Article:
During part of 1991, while
a graduate student at the University of Texas at Austin Institute For Geophysics
(UTIG), I interned at Exxon Production Research Company (EPR) in Houston.
I spent most of my time in a team of explorationists at Exxon International,
working on a regiojnal frontier project assessing the hydrocarbon potential
of the Carpathian Fold and Thrust Belt in Czechoslovakia and Poland.
An eastward extension of the Alps, the Carpathian Orogen
runs northeast between the Czech Republic and Slovakia (the "Beskydy Mountains",
turns due east along the border between Poland and Slovakia (the "Tatra Mountains"),
then curves in a giant arc through western Ukraine into Romania (the "Carpathian
The "Pravcicka" Arch
To the north (outboard) of the fold and thrust belt lies
the West European Plate; itself a mess of crystalline basement, an old northeast-dipping
Variscan subduction zone, a small Lower Paleozoic basin southwest of Prague
(the Barrandien Basin), and a thin Cretaceous cover
of shallow marine and fluvial sandstones in the northern part of
the Czech Republic (the "Czech answer" to Arches National Park). To
the south of the fold and thrust belt, atop the Apulian Plate, lies the Pannonian
Trilobite from the "Barrandien"
The fold and thrust belt consists
of several nappes of varying ages, each with its own distinct lithologic
character. These nappes are the remains of the Tethys Ocean that once existed
between the Asian and Europeans Plates.
The Tethys opened gradually during a Jurassic period of
rifting. In the early stages of the Tethyan opening an important formation
of organic-rich calcareous mud (the Mikulov Marl) was deposited on the floor
of the Tethys. It is believed my most geoscientists that it is this formations
that serves as the source of hydrocarbons for all the fields in the Vienna
Basin and production elsewhere along the fold and thrust belt.
Carpathian Fold and Thrust
Belt (From Picha, 1996)
(Click to see a larger picture)
Grand-Canyon-size canyons were
cut into the edge of the European Plate (e.g. the Nesvacilka Graben) and
probably served as conduits that funneled submarine fans onto the abyssal
plain of the Tethys.
In the Early Tertiary, when the
Tethys began to contract, deep-water turbidites (Sub-Silesian and Silesian
nappes) were thrust over the margin, followed by older and older units (e.g.
Triassic limestones of the Pieniny Klippen Belt), until the final stages
of the shortening when the crystalline Inner Carpathian nappe was plastered
onto the inside of the fold and thrust belt.
Meanwhile, in the Miocene, a curious thing happened along
the outer edge of the fold and thrust belt, in the area where Vienna and
Bratislava lie today. A pull-apart basin opened on top of the still-advancing
nappes: the Vienna Basin. Because of the extremely arcuate nature of the
fold and thrust belt, this area was briefly subjected to transtension and
the Vienna Basin was formed.
Satellite image of the
Vienna Basin located between the eastern end of the Alps (left side) and
the Neusiedler See. Notice the Danube River and the cities of Vienna and
Bratislava (bright spots). Image taken from ESA 1993, Courtesy The Univ.
(Click to see a larger picture)
As it subsided, the Vienna Basin
was filled by Miocene and Pliocene turbidites, deltas, shoreline and fluvian
deposits. These rocks are generally similar in age and depositional setting
to those deposits that filled the narrow foredeep basing outboard of the
of geomorphology, the Carpathian fold and thrust belt is an area of stunning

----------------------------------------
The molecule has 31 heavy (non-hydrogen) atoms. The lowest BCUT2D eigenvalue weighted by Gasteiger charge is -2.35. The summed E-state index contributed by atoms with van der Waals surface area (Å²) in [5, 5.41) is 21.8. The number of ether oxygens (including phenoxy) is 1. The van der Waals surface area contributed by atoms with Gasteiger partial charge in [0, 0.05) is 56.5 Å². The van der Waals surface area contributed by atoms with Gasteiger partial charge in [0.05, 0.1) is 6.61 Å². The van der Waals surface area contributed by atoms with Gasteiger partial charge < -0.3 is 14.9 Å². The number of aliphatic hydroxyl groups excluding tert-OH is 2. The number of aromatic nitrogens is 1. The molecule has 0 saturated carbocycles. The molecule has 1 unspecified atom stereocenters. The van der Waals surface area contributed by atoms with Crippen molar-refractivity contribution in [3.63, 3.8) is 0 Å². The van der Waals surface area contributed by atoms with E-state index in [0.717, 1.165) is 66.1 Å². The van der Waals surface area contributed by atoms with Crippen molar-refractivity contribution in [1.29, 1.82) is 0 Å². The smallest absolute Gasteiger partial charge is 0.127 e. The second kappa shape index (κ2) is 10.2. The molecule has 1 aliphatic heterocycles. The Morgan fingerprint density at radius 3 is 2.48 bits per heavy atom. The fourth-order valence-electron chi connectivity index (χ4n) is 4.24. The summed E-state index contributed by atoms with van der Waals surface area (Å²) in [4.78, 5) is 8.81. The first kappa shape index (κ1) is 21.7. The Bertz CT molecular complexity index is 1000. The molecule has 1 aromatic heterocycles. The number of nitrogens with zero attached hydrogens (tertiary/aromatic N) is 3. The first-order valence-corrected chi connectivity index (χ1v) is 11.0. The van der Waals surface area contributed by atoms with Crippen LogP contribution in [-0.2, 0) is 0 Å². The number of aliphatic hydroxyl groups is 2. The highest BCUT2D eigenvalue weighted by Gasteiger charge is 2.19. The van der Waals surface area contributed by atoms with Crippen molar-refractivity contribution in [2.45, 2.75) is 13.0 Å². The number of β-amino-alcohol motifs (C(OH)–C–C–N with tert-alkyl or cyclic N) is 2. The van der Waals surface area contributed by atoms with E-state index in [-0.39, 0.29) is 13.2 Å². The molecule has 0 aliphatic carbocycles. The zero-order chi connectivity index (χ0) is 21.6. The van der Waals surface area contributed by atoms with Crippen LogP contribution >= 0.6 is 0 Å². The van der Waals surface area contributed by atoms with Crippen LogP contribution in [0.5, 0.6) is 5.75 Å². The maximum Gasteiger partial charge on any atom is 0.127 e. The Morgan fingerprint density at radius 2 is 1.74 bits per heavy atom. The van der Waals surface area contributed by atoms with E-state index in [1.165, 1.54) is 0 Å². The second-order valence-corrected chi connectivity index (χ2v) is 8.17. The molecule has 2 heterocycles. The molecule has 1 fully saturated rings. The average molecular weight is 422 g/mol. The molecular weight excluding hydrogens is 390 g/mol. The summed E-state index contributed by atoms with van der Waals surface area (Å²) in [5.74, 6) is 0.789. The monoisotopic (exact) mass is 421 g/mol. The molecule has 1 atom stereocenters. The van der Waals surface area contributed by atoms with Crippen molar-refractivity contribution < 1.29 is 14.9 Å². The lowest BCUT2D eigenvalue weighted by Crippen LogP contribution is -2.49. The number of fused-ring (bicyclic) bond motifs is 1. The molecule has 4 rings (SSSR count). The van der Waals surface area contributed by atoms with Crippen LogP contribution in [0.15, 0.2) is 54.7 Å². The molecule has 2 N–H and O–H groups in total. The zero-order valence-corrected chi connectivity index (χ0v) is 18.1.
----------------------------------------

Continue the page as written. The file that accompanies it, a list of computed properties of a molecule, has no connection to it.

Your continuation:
natural beauty. Each one of the nappes composing the fold and thrust belt,
has somewhat different lithology, and therefore forms its own distinct landscape.
Each one of the nappes composing the fold and thrust belt, has somewhat
different lithology, and therefore forms its own distinct landscape. The
Vienna Basin, lying on top of the Sub-Silesian and Magura nappes, is a flat,
low-lying plain covered with corn fields and orchards.
To the northwest the outcropping Sub-Silesian nappe gives rise to low
limestone hills (The "Palava" Highlands) dotted with vineyards producing
a nice variety of delicious semi-dry red
wines. To the northeast, the Silesian and Magura nappes form rounded
hills, characteristic for landscape underlain by turbidite and other interbedded
clastic rocks. In stark contrast to the wooded wills of the Magura and Silesian
nappes are the jagged white limestone cliffs formed by the Pieniny
Klippen Belt nappe.
Eastern Carpathians in
Deep narrow valleys, swift wild rivers, ancient castles
and chateâux provide a backdrop fit for a romantic painting
(say by Eugène Delacroix).
The "Pieniny" National
In even more contrast, to the east lie the Tatra Mountains, jagged
nine-thousand-foot peaks rising majestically to the sky. The Tatras provide
hiking and skiing comparable only to the Alps and the Colorado Rockies.
Although nearly not as high as many of the mountain ranges in Colorado, the
Tatras convey a much more rugged and austere "mountainous" feel (due mostly
to the fact that this ares is much farther north than Colorado).
The "Spis" Castle
View from the "Ostrva"
Peak of the tarn "Popradske Pleso" and the valley "Mengusovska Dolina"
The results of my summer internship project remain proprietary and cannot
be published without Exxon's consent.
However, AAPG Bulletin
published in 1996 a very comprehensive paper by Frank
Picha, a senior geoscientist with Chevron Overseas Petroleum Inc. (The
paper is based on his 1991 talk at the AAPG International Conference in London
where it won the AAPG International Best Paper Award.) My results were very
similar to this work.
J. Picha, 1996, Exploring for Hydrocarbons Under Thrust Belts: A Challenging
New Frontier in the Carpathians and Elsewhere, AAPG Bulletin, v.80,
No.10 (October 1996), p.1547-1564.